Image: 42 1/4 x 22 3/4 in. (107.3 x 57.8 cm)
Overall with mounting: 86 x 31 1/2 in. (218.4 x 80 cm)
Overall with knobs: 86 x 33 3/4 in. (218.4 x 85.7 cm)
H. O. Havemeyer Collection, Bequest of Mrs. H. O. Havemeyer, 1929
Not on view
This painting shows Shaka in his fully enlightened state, enthroned and flanked by his bodhisattva attendants: Monju (Manjushri), riding a golden lion, and Fugen (Samantabhadra), riding a white elephant. Serving as the Buddha's active agents in this world, Monju stands for the wisdom of Buddhism and Fugen for its practice, particularly meditation and teaching. The pyramidal arrangement of the figures, with the transcendent Shaka at its apex and axis, projects the enduring nature of the faith. The subtle contrast between the broad-shouldered stasis of the Buddha and the animation of the bodhisattvas and their mounts is a pleasing visual interpretation of the theological meaning of the iconography. This straightforward yet richly painted icon reflects the revival of older Buddhist sects that accompanied the reform of mainstream Buddhism during the Kamakura period.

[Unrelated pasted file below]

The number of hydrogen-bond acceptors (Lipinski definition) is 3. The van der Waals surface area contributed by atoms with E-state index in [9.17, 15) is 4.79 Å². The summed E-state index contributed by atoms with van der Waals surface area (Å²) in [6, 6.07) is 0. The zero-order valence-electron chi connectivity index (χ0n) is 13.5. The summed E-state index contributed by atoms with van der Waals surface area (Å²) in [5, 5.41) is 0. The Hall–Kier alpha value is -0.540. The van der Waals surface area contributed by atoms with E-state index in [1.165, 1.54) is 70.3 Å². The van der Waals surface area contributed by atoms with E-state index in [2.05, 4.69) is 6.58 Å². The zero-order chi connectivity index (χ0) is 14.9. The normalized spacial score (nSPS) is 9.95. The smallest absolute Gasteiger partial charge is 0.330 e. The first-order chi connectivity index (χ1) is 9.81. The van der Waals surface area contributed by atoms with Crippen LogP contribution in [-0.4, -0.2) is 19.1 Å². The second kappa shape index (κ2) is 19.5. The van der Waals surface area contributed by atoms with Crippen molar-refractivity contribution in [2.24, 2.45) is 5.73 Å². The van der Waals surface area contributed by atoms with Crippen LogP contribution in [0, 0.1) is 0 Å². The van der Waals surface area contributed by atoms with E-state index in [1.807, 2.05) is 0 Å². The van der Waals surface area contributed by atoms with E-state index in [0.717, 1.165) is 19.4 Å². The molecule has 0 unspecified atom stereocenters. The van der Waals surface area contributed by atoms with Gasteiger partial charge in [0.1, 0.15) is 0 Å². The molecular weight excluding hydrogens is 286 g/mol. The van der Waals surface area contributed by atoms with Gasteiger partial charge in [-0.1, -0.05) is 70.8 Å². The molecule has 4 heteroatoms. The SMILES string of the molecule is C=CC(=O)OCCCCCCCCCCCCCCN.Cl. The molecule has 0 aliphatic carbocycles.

Mrs. H. O. (Louisine W.) Havemeyer , New York (until d. 1929; bequeathed to MMA)
New York. The Metropolitan Museum of Art. "Arts of Japan," November 5, 1991–December 15, 1992.
New York. The Metropolitan Museum of Art. "No Ordinary Mortals: The Human and Not-So-Human Figure in Japanese Art," 1996.
New York. The Metropolitan Museum of Art. "Masterpieces from the Permanent Collection," July 2, 2005–November 29, 2005.
New York. The Metropolitan Museum of Art. "Poetry and Travel in Japanese Art," December 18, 2008–May 31, 2009.
New York. The Metropolitan Museum of Art. "Landscapes in Japanese Art," June 24, 2010–November 7, 2010.